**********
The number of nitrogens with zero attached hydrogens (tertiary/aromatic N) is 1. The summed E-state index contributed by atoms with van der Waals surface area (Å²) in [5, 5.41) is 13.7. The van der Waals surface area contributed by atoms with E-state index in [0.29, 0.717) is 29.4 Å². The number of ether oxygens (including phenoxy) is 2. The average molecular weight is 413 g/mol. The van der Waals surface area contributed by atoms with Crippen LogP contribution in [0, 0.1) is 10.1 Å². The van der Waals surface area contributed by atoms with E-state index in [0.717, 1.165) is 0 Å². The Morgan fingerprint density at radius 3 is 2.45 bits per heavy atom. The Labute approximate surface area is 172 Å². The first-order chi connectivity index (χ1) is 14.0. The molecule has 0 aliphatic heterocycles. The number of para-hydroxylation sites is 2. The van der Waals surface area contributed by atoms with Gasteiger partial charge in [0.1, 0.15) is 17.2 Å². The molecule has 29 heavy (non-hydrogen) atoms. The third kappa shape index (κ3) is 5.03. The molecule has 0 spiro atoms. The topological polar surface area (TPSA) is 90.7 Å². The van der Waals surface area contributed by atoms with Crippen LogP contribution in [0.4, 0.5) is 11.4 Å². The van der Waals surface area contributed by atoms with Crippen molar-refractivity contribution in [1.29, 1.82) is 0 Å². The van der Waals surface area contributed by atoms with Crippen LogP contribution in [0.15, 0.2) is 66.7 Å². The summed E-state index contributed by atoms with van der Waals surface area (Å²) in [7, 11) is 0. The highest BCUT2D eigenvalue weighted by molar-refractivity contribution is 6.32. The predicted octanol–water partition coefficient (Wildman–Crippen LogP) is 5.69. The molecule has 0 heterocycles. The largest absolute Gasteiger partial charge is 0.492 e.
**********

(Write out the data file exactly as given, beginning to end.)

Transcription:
The number of nitrogens with zero attached hydrogens (tertiary/aromatic N) is 1. The summed E-state index contributed by atoms with van der Waals surface area (Å²) in [5, 5.41) is 13.7. The van der Waals surface area contributed by atoms with E-state index in [0.29, 0.717) is 29.4 Å². The number of ether oxygens (including phenoxy) is 2. The average molecular weight is 413 g/mol. The van der Waals surface area contributed by atoms with Crippen LogP contribution in [0, 0.1) is 10.1 Å². The van der Waals surface area contributed by atoms with E-state index in [0.717, 1.165) is 0 Å². The Morgan fingerprint density at radius 3 is 2.45 bits per heavy atom. The Labute approximate surface area is 172 Å². The first-order chi connectivity index (χ1) is 14.0. The molecule has 0 aliphatic heterocycles. The number of para-hydroxylation sites is 2. The van der Waals surface area contributed by atoms with Gasteiger partial charge in [0.1, 0.15) is 17.2 Å². The molecule has 29 heavy (non-hydrogen) atoms. The third kappa shape index (κ3) is 5.03. The molecule has 0 spiro atoms. The topological polar surface area (TPSA) is 90.7 Å². The van der Waals surface area contributed by atoms with Crippen LogP contribution in [0.4, 0.5) is 11.4 Å². The van der Waals surface area contributed by atoms with Crippen molar-refractivity contribution in [1.29, 1.82) is 0 Å². The van der Waals surface area contributed by atoms with Crippen LogP contribution in [0.15, 0.2) is 66.7 Å². The summed E-state index contributed by atoms with van der Waals surface area (Å²) in [7, 11) is 0. The highest BCUT2D eigenvalue weighted by molar-refractivity contribution is 6.32. The predicted octanol–water partition coefficient (Wildman–Crippen LogP) is 5.69. The molecule has 0 heterocycles. The largest absolute Gasteiger partial charge is 0.492 e.